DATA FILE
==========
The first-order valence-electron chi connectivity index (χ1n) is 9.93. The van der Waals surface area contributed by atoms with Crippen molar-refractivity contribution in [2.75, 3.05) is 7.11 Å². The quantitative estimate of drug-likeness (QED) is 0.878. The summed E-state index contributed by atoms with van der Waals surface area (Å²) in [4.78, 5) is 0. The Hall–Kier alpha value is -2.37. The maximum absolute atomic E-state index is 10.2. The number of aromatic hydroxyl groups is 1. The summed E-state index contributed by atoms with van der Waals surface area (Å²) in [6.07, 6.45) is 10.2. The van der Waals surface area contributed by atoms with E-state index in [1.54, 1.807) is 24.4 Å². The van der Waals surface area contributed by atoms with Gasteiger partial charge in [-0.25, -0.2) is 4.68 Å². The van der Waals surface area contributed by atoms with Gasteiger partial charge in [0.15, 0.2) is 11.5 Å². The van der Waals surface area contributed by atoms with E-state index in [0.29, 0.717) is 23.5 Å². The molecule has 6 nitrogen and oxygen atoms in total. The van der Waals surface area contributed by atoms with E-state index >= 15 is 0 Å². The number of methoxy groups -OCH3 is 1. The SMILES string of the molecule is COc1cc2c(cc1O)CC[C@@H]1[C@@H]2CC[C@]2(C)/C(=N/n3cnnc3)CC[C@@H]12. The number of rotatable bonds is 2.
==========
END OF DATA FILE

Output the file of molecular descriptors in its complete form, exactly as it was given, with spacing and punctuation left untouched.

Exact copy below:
The first-order valence-electron chi connectivity index (χ1n) is 9.93. The van der Waals surface area contributed by atoms with Crippen molar-refractivity contribution in [2.75, 3.05) is 7.11 Å². The quantitative estimate of drug-likeness (QED) is 0.878. The summed E-state index contributed by atoms with van der Waals surface area (Å²) in [4.78, 5) is 0. The Hall–Kier alpha value is -2.37. The maximum absolute atomic E-state index is 10.2. The number of aromatic hydroxyl groups is 1. The summed E-state index contributed by atoms with van der Waals surface area (Å²) in [6.07, 6.45) is 10.2. The van der Waals surface area contributed by atoms with E-state index in [1.54, 1.807) is 24.4 Å². The van der Waals surface area contributed by atoms with Gasteiger partial charge in [-0.25, -0.2) is 4.68 Å². The van der Waals surface area contributed by atoms with Gasteiger partial charge in [0.15, 0.2) is 11.5 Å². The van der Waals surface area contributed by atoms with E-state index in [0.29, 0.717) is 23.5 Å². The molecule has 6 nitrogen and oxygen atoms in total. The van der Waals surface area contributed by atoms with E-state index >= 15 is 0 Å². The number of methoxy groups -OCH3 is 1. The SMILES string of the molecule is COc1cc2c(cc1O)CC[C@@H]1[C@@H]2CC[C@]2(C)/C(=N/n3cnnc3)CC[C@@H]12. The number of rotatable bonds is 2.